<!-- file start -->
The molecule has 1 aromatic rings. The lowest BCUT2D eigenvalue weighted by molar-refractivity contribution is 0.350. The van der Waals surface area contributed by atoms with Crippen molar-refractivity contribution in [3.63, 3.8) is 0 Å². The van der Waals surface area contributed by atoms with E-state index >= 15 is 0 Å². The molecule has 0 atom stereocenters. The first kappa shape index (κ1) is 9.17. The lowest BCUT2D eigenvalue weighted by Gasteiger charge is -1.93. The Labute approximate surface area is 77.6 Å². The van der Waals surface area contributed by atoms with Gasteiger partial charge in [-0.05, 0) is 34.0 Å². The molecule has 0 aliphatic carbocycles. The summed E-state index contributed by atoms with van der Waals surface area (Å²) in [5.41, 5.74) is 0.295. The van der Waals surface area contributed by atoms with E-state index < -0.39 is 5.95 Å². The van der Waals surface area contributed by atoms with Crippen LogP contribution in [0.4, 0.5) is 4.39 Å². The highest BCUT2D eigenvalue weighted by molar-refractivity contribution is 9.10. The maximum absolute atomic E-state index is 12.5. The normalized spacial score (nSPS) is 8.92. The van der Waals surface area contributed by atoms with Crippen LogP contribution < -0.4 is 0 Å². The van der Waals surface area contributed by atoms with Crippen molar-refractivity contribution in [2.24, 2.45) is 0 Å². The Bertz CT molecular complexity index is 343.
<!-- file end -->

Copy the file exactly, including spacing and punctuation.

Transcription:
The molecule has 1 aromatic rings. The lowest BCUT2D eigenvalue weighted by molar-refractivity contribution is 0.350. The van der Waals surface area contributed by atoms with Crippen molar-refractivity contribution in [3.63, 3.8) is 0 Å². The van der Waals surface area contributed by atoms with E-state index >= 15 is 0 Å². The molecule has 0 atom stereocenters. The first kappa shape index (κ1) is 9.17. The lowest BCUT2D eigenvalue weighted by Gasteiger charge is -1.93. The Labute approximate surface area is 77.6 Å². The van der Waals surface area contributed by atoms with Gasteiger partial charge in [-0.05, 0) is 34.0 Å². The molecule has 0 aliphatic carbocycles. The summed E-state index contributed by atoms with van der Waals surface area (Å²) in [5.41, 5.74) is 0.295. The van der Waals surface area contributed by atoms with E-state index < -0.39 is 5.95 Å². The van der Waals surface area contributed by atoms with Crippen LogP contribution in [0.4, 0.5) is 4.39 Å². The highest BCUT2D eigenvalue weighted by molar-refractivity contribution is 9.10. The maximum absolute atomic E-state index is 12.5. The normalized spacial score (nSPS) is 8.92. The van der Waals surface area contributed by atoms with Crippen LogP contribution < -0.4 is 0 Å². The van der Waals surface area contributed by atoms with Crippen molar-refractivity contribution in [2.24, 2.45) is 0 Å². The Bertz CT molecular complexity index is 343.